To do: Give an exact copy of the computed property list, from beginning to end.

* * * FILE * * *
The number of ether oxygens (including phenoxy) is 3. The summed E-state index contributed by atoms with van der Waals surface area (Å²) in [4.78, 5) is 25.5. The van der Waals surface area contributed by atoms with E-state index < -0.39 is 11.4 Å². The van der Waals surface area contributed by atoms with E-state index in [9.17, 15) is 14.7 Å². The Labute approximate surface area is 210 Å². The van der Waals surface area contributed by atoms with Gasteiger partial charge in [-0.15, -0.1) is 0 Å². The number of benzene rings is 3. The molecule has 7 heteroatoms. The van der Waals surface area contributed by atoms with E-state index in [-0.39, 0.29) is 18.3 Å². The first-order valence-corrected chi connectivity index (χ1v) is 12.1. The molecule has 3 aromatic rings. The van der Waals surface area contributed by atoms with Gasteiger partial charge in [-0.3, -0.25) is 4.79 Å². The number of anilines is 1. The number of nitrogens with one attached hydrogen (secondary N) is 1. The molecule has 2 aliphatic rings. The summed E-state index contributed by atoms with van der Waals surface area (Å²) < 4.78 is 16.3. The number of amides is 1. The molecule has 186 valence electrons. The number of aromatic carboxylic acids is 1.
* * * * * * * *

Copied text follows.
The number of ether oxygens (including phenoxy) is 3. The summed E-state index contributed by atoms with van der Waals surface area (Å²) in [4.78, 5) is 25.5. The van der Waals surface area contributed by atoms with E-state index < -0.39 is 11.4 Å². The van der Waals surface area contributed by atoms with E-state index in [9.17, 15) is 14.7 Å². The Labute approximate surface area is 210 Å². The van der Waals surface area contributed by atoms with Gasteiger partial charge in [-0.15, -0.1) is 0 Å². The number of benzene rings is 3. The molecule has 7 heteroatoms. The van der Waals surface area contributed by atoms with E-state index in [-0.39, 0.29) is 18.3 Å². The first-order valence-corrected chi connectivity index (χ1v) is 12.1. The molecule has 3 aromatic rings. The van der Waals surface area contributed by atoms with Gasteiger partial charge in [-0.3, -0.25) is 4.79 Å². The number of anilines is 1. The number of nitrogens with one attached hydrogen (secondary N) is 1. The molecule has 2 aliphatic rings. The summed E-state index contributed by atoms with van der Waals surface area (Å²) < 4.78 is 16.3. The number of amides is 1. The molecule has 186 valence electrons. The number of aromatic carboxylic acids is 1.